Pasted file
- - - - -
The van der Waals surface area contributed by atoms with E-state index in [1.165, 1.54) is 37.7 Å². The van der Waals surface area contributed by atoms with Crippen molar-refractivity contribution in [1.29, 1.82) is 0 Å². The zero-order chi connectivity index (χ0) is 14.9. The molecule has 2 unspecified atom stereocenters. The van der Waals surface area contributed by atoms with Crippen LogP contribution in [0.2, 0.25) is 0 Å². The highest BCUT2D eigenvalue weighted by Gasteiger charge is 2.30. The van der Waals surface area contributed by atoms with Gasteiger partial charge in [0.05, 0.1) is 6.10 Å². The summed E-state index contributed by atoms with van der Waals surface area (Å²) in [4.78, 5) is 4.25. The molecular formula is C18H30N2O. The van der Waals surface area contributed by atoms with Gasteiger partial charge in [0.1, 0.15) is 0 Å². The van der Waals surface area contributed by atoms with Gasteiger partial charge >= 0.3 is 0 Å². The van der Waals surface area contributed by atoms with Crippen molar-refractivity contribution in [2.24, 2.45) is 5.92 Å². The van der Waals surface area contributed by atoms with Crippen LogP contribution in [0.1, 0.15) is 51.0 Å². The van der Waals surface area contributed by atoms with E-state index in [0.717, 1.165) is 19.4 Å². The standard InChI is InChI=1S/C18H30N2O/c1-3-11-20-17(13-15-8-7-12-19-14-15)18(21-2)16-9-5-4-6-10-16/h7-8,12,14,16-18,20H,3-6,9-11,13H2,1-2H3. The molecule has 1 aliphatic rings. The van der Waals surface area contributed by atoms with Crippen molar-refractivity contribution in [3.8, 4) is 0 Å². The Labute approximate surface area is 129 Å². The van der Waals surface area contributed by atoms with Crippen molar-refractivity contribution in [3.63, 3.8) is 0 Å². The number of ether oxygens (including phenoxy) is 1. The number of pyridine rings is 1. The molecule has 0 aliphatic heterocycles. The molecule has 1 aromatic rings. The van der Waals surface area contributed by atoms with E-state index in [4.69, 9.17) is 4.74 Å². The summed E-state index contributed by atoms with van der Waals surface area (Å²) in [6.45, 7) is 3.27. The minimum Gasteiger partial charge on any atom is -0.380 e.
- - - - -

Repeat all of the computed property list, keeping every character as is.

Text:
The van der Waals surface area contributed by atoms with E-state index in [1.165, 1.54) is 37.7 Å². The van der Waals surface area contributed by atoms with Crippen molar-refractivity contribution in [1.29, 1.82) is 0 Å². The zero-order chi connectivity index (χ0) is 14.9. The molecule has 2 unspecified atom stereocenters. The van der Waals surface area contributed by atoms with Crippen LogP contribution in [0.2, 0.25) is 0 Å². The highest BCUT2D eigenvalue weighted by Gasteiger charge is 2.30. The van der Waals surface area contributed by atoms with Gasteiger partial charge in [0.05, 0.1) is 6.10 Å². The summed E-state index contributed by atoms with van der Waals surface area (Å²) in [4.78, 5) is 4.25. The molecular formula is C18H30N2O. The van der Waals surface area contributed by atoms with Gasteiger partial charge in [0.1, 0.15) is 0 Å². The van der Waals surface area contributed by atoms with Gasteiger partial charge >= 0.3 is 0 Å². The van der Waals surface area contributed by atoms with Crippen molar-refractivity contribution in [2.24, 2.45) is 5.92 Å². The van der Waals surface area contributed by atoms with Crippen LogP contribution in [0.1, 0.15) is 51.0 Å². The van der Waals surface area contributed by atoms with E-state index in [0.717, 1.165) is 19.4 Å². The standard InChI is InChI=1S/C18H30N2O/c1-3-11-20-17(13-15-8-7-12-19-14-15)18(21-2)16-9-5-4-6-10-16/h7-8,12,14,16-18,20H,3-6,9-11,13H2,1-2H3. The molecule has 1 aliphatic rings. The van der Waals surface area contributed by atoms with Crippen molar-refractivity contribution in [3.8, 4) is 0 Å². The Labute approximate surface area is 129 Å². The van der Waals surface area contributed by atoms with Crippen molar-refractivity contribution in [3.63, 3.8) is 0 Å². The number of ether oxygens (including phenoxy) is 1. The number of pyridine rings is 1. The molecule has 0 aliphatic heterocycles. The molecule has 1 aromatic rings. The van der Waals surface area contributed by atoms with E-state index in [4.69, 9.17) is 4.74 Å². The summed E-state index contributed by atoms with van der Waals surface area (Å²) in [6.45, 7) is 3.27. The minimum Gasteiger partial charge on any atom is -0.380 e.